The northern red oak is the largest oak native to New England known to be fast-growing and long-lived.
Red oaks can be found in many places across the arboretum. If you walk from the corner of May and Lovell Streets along Larch Lane and up to Appleton Road trail, you should be able to spot at least one. Look out for their distinctive leaf structure.
History at Hadwen
Whilst we don’t have specific documents showing Hadwen planted red oak on his property, they were present on his property at least as early as 1882. In 1900, he wrote that he had various oak trees “of nature’s planting” up to four feet in diameter and sixty feet spread of limb. Hadwen believed that “when the oak is given ample space to develop and time to mature, but few trees can be compared to it in its variety of beauty changing with the seasons from the delicate form and color of the opening leaf, to the deep and glossy green of the summer and the gorgeous colored tints of the autumn.” In 1991, Hurricane Bob destroyed about 35 trees in the arboretum. One of the most significant losses was a seven-foot diameter red oak, believed to be more than 300 years old.
Detailed Species Information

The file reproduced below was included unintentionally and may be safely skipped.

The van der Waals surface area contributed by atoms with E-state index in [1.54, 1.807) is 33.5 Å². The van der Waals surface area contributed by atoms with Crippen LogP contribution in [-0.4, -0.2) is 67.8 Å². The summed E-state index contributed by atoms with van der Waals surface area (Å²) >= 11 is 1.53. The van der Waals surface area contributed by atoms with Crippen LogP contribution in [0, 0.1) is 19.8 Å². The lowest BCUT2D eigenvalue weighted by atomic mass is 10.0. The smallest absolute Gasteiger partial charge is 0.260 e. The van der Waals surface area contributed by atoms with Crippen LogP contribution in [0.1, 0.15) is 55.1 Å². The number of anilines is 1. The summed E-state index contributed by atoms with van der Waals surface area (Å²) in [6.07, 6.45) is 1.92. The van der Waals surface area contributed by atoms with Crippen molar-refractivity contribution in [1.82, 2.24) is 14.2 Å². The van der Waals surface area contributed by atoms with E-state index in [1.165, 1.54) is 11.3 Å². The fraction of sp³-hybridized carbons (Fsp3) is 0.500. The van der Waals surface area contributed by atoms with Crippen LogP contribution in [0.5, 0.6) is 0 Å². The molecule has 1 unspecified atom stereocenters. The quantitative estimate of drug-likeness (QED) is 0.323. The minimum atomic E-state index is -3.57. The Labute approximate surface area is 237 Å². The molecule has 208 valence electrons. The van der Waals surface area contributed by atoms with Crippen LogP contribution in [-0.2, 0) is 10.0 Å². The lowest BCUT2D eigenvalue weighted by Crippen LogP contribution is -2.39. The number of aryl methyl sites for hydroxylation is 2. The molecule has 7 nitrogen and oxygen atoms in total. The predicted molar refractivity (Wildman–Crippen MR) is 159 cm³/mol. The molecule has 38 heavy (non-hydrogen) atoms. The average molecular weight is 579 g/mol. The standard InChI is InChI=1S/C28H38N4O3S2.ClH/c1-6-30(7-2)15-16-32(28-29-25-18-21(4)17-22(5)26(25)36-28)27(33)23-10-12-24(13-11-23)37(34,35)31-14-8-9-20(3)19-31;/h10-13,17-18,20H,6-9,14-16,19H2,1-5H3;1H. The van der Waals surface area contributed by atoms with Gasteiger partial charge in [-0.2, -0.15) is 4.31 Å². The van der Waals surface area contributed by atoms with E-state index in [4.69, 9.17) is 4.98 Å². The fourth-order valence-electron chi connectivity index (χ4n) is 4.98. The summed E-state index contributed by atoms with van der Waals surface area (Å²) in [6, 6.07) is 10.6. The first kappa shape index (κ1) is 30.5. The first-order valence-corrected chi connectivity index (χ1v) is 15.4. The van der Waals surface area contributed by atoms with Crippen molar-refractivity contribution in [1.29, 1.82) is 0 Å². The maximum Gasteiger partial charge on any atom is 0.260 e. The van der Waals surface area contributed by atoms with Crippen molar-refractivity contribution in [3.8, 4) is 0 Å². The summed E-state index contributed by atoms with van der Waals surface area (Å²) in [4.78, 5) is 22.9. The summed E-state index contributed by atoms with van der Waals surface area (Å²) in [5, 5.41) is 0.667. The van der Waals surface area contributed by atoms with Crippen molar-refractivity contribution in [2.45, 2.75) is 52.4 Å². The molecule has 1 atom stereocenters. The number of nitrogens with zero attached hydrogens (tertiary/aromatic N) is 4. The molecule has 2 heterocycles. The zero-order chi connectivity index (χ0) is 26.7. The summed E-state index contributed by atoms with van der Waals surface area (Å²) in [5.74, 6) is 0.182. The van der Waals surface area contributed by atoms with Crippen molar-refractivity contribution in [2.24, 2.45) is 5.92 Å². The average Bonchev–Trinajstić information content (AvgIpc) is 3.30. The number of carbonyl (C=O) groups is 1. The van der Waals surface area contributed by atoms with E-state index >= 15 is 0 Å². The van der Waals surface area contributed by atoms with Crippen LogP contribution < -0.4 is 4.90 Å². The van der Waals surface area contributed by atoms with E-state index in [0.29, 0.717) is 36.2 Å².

The northern red oak is a deciduous tree in the family Fagaceae native to North America. This species can be found growing throughout the eastern and central regions of the United States and southern Canada. It is a large tree, often growing over 90 feet (27 meters) in height and up to 6 feet (2 meters) in trunk diameter. In addition to being large, the red oak is also long-lived and relatively fast-growing. Some specimens of northern red oak reach up to 400 years of age.
The bark of the red oak is dark grey-brown or dark reddish brown with prominent ridges. The leaves are simple and alternately arranged on the stem. Typical of many oaks, the leaves have seven or nine lobes with pointed tips. The flowers of the northern red oak are hanging catkins that emerge in spring. The large acorns produced by the tree are an important food source for wildlife, including squirrels, deer, insects, and birds. The red oak is a hardy species, surviving in a variety of habitats but it prefers well-drained soil near streams.
The red oak is an economically significant tree and valued for its strong, durable wood in a variety of applications such as flooring, furniture, cabinets, and firewood. It is also a popular tree in landscaping due to its attractive fall color, dense foliage for shade, and large size.